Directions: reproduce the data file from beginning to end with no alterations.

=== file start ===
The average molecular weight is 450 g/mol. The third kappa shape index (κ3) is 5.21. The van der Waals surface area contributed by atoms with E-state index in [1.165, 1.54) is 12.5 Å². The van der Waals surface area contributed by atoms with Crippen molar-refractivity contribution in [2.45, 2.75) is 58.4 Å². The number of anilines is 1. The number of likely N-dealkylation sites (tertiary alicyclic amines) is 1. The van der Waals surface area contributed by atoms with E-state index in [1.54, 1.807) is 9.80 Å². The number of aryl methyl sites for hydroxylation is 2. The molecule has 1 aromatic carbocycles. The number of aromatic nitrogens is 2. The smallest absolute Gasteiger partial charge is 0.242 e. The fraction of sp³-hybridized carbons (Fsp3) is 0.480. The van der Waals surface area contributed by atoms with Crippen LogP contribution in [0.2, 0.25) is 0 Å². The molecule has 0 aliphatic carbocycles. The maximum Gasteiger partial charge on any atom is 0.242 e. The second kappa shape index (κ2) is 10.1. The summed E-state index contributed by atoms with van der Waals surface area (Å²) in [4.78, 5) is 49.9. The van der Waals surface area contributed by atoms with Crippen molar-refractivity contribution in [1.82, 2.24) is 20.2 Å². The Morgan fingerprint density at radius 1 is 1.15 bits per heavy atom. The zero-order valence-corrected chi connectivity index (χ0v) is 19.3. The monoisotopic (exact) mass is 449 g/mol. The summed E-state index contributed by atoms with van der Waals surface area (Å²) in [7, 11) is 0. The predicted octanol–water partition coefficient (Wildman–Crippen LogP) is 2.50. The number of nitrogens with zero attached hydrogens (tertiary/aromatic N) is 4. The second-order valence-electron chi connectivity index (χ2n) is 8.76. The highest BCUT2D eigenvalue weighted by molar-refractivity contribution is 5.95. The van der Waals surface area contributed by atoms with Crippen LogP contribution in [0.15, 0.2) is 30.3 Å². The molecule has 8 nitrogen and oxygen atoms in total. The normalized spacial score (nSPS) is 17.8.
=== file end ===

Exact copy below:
The average molecular weight is 450 g/mol. The third kappa shape index (κ3) is 5.21. The van der Waals surface area contributed by atoms with E-state index in [1.165, 1.54) is 12.5 Å². The van der Waals surface area contributed by atoms with Crippen molar-refractivity contribution in [2.45, 2.75) is 58.4 Å². The number of anilines is 1. The number of likely N-dealkylation sites (tertiary alicyclic amines) is 1. The van der Waals surface area contributed by atoms with E-state index in [1.54, 1.807) is 9.80 Å². The number of aryl methyl sites for hydroxylation is 2. The molecule has 1 aromatic carbocycles. The number of aromatic nitrogens is 2. The smallest absolute Gasteiger partial charge is 0.242 e. The fraction of sp³-hybridized carbons (Fsp3) is 0.480. The van der Waals surface area contributed by atoms with Crippen LogP contribution in [0.2, 0.25) is 0 Å². The molecule has 0 aliphatic carbocycles. The maximum Gasteiger partial charge on any atom is 0.242 e. The second kappa shape index (κ2) is 10.1. The summed E-state index contributed by atoms with van der Waals surface area (Å²) in [4.78, 5) is 49.9. The van der Waals surface area contributed by atoms with Crippen molar-refractivity contribution in [1.82, 2.24) is 20.2 Å². The Morgan fingerprint density at radius 1 is 1.15 bits per heavy atom. The zero-order valence-corrected chi connectivity index (χ0v) is 19.3. The monoisotopic (exact) mass is 449 g/mol. The summed E-state index contributed by atoms with van der Waals surface area (Å²) in [7, 11) is 0. The predicted octanol–water partition coefficient (Wildman–Crippen LogP) is 2.50. The number of nitrogens with zero attached hydrogens (tertiary/aromatic N) is 4. The second-order valence-electron chi connectivity index (χ2n) is 8.76. The highest BCUT2D eigenvalue weighted by molar-refractivity contribution is 5.95. The van der Waals surface area contributed by atoms with Crippen LogP contribution in [0.15, 0.2) is 30.3 Å². The molecule has 8 nitrogen and oxygen atoms in total. The normalized spacial score (nSPS) is 17.8.